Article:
They’re often quoted: “Breastfeed until at least 1″ and “Rear-face until at least 2″. There’s also the “Pacifiers don’t cause nipple confusion” and “Co-sleeping is dangerous” comments.
When one actually starts to look into the AAP’s policies and hypocrisy, it doesn’t take a genius, or even a conspiracy theorist, to realize one thing:
They really don’t promote breastfeeding like they claim they do and it’s because their real goal is to benefit their sponsors.
Oh yeah, I went there.
First, let’s look at a couple things they’ve said in 2005 in a position paper:
“Commercial promotion of infant formula through distribution of hospital discharge packs, coupons for free or discounted formula, and some television and general magazine advertising” are obstacles to breastfeeding.
They also go on to call for the elimination of “promotion of infant formula in hospitals including infant formula discharge packs and formula discount coupons.”
So, we all agree there, right? I know I do.
There are two specific movements out in regards to these issues. First, the Ban the Bags movement which has been adopted by the World Health Organization (in the form of a necessity to qualify as a “Baby Friendly” hospital) and Kaiser Permenente’ hospitals, who have seen a fantastic increase in initial breastfeeding rates AND success merely by eliminating formula and pacifiers from hospitals, and not giving any formula or paraphernalia (even coupons) to new moms.
The other movement is huge, and that is the WHO/UNICEF’s International Code of Marketing of Breast-Milk Substitutes. The Code is explicit that: “There should be no advertising or other form of promotion to the general public.” This code has been adopted in multiple countries to great success, and pinpoints everything the AAP claims to stand for.
So, if the AAP believes what they said in their paper, adopting the policies that have helped in other countries and even in hospitals in this country would seem to be a natural progression, right? An easy movement, piggy-backing off someone elses’ effort to attain the goals they set forth.
And yet, the AAP ignores the fact that the WHO, CDC and the last Surgeon General all state that TWO years should be the bare minimum for breastfeeding, and they allow advertising of formula absolutely everywhere… even in their OWN “Pediatrics in Review”, a page for the ongoing education of physicians and their NeoReviews.org webpage as well. Abbot (makers of Similac) support these pages and have their ads plastered everywhere. Talk about a conflict of interest.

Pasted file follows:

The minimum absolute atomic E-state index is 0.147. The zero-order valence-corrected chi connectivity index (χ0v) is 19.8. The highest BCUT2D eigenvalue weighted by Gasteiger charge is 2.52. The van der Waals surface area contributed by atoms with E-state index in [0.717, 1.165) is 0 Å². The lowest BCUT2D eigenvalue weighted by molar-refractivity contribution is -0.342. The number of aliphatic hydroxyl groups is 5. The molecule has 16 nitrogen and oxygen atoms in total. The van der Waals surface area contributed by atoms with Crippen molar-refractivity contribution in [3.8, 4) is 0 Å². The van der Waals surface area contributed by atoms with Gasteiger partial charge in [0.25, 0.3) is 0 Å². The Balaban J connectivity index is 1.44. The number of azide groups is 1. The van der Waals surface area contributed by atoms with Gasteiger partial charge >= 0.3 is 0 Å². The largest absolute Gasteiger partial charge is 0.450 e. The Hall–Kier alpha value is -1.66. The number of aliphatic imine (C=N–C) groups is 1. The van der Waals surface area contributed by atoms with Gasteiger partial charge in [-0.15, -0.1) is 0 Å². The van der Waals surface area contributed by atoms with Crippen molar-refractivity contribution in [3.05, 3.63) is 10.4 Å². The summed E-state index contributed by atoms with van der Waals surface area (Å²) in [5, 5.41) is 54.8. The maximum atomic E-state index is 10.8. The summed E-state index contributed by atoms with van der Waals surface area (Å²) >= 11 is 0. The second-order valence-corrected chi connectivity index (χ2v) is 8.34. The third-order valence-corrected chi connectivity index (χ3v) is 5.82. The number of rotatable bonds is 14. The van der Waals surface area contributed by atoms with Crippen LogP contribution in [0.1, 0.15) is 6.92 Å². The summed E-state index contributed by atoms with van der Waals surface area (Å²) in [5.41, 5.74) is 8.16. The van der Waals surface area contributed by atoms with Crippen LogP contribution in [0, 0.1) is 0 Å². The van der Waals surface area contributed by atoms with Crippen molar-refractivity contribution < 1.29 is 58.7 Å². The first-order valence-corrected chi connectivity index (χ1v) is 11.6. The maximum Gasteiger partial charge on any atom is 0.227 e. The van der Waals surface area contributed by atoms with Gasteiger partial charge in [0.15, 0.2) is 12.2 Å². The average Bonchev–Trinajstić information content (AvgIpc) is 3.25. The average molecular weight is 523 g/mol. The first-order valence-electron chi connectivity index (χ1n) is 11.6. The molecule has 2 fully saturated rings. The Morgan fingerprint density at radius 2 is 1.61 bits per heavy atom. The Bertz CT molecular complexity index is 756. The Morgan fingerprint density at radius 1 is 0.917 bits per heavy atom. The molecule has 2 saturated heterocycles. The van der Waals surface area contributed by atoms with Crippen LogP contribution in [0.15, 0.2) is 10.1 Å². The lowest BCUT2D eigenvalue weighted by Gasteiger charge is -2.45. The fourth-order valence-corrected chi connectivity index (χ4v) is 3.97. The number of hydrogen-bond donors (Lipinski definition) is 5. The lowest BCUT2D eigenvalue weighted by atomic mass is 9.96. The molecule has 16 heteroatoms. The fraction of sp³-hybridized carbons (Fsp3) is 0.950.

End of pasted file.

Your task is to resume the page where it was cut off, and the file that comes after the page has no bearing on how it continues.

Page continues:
But hang on, let me point out their sponsors that I’m aware of:
- Nestle, maker of Good Start formula, Nuk pacifiers and bottles, and now sadly, all Gerber products (bottles, pacifiers, baby food, and now, formula). Nestle gives AT LEAST one million dollars annually to the AAP.
- Enfamil, maker of formula.
- And though I need to check to make sure, I’m pretty sure the JMPA (makers of cribs) are donors as well.
- Abbot, makers of Similac.
So… formula, formula, bottles, pacifiers, cribs, formula, baby food, infant cereal, toddler formulas…
So when the AAP says, “Yeah, we should TOTALLY stop formula advertisements” but plasters their OWN webpages in formula advertisements and refuses to take steps to ban advertisements elsewhere, what do we see? A bunch of dang hypocrites who care more about their sponsor’s money that the actual health of the babies they’re supposed to be the champions for.
What other places do we see the influence of their sponsors?
The AAP claims that “babies are smart enough” to know the difference between pacifiers and bottles, and that only bottles cause nipple confusion… despite the fact that no other entity actually supports this, and the LLL still maintains that these can cause nipple confusion, and moreso, can even interfere with the mother’s supply as even comfort-nursing (where the baby isn’t eating) is important to the mother’s milk supply, and to other things, as Melanie points out in her post about the chemical “CCK” and the breastfeeding baby.
So, even though there’s multiple studies and experience that shows pacifiers can cause problems, the AAP suddenly says after one fishy study that they’re fine? I wonder which manufacturer of pacifiers paid for that policy change that came about suspiciously quick.